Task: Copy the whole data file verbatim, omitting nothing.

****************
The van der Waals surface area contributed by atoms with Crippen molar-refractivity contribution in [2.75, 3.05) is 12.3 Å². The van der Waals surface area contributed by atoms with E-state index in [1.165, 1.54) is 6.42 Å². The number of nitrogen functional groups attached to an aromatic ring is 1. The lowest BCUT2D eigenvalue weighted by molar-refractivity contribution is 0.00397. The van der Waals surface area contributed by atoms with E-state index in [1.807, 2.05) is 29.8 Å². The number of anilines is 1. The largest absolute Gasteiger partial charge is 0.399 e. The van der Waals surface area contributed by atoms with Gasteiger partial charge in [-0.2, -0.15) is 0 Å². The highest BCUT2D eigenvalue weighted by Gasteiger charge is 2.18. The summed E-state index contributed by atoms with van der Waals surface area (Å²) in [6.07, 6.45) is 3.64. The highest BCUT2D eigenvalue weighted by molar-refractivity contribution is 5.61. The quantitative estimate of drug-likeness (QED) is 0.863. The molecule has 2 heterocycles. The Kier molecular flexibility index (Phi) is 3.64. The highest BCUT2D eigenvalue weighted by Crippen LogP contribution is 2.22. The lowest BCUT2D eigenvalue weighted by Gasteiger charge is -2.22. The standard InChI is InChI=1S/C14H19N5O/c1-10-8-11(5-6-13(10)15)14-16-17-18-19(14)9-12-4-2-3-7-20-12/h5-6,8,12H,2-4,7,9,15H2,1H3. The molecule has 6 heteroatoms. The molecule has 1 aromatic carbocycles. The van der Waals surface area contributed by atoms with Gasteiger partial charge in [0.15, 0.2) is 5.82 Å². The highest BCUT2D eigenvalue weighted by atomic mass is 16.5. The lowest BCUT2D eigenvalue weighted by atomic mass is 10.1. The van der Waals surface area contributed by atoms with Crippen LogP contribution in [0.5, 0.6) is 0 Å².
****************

The van der Waals surface area contributed by atoms with Crippen molar-refractivity contribution in [2.75, 3.05) is 12.3 Å². The van der Waals surface area contributed by atoms with E-state index in [1.165, 1.54) is 6.42 Å². The number of nitrogen functional groups attached to an aromatic ring is 1. The lowest BCUT2D eigenvalue weighted by molar-refractivity contribution is 0.00397. The van der Waals surface area contributed by atoms with E-state index in [1.807, 2.05) is 29.8 Å². The number of anilines is 1. The largest absolute Gasteiger partial charge is 0.399 e. The van der Waals surface area contributed by atoms with Gasteiger partial charge in [-0.2, -0.15) is 0 Å². The highest BCUT2D eigenvalue weighted by Gasteiger charge is 2.18. The summed E-state index contributed by atoms with van der Waals surface area (Å²) in [6.07, 6.45) is 3.64. The highest BCUT2D eigenvalue weighted by molar-refractivity contribution is 5.61. The quantitative estimate of drug-likeness (QED) is 0.863. The molecule has 2 heterocycles. The Kier molecular flexibility index (Phi) is 3.64. The highest BCUT2D eigenvalue weighted by Crippen LogP contribution is 2.22. The lowest BCUT2D eigenvalue weighted by Gasteiger charge is -2.22. The standard InChI is InChI=1S/C14H19N5O/c1-10-8-11(5-6-13(10)15)14-16-17-18-19(14)9-12-4-2-3-7-20-12/h5-6,8,12H,2-4,7,9,15H2,1H3. The molecule has 6 heteroatoms. The molecule has 1 aromatic carbocycles. The van der Waals surface area contributed by atoms with Gasteiger partial charge in [0.15, 0.2) is 5.82 Å². The highest BCUT2D eigenvalue weighted by atomic mass is 16.5. The lowest BCUT2D eigenvalue weighted by atomic mass is 10.1. The van der Waals surface area contributed by atoms with Crippen LogP contribution in [0.5, 0.6) is 0 Å².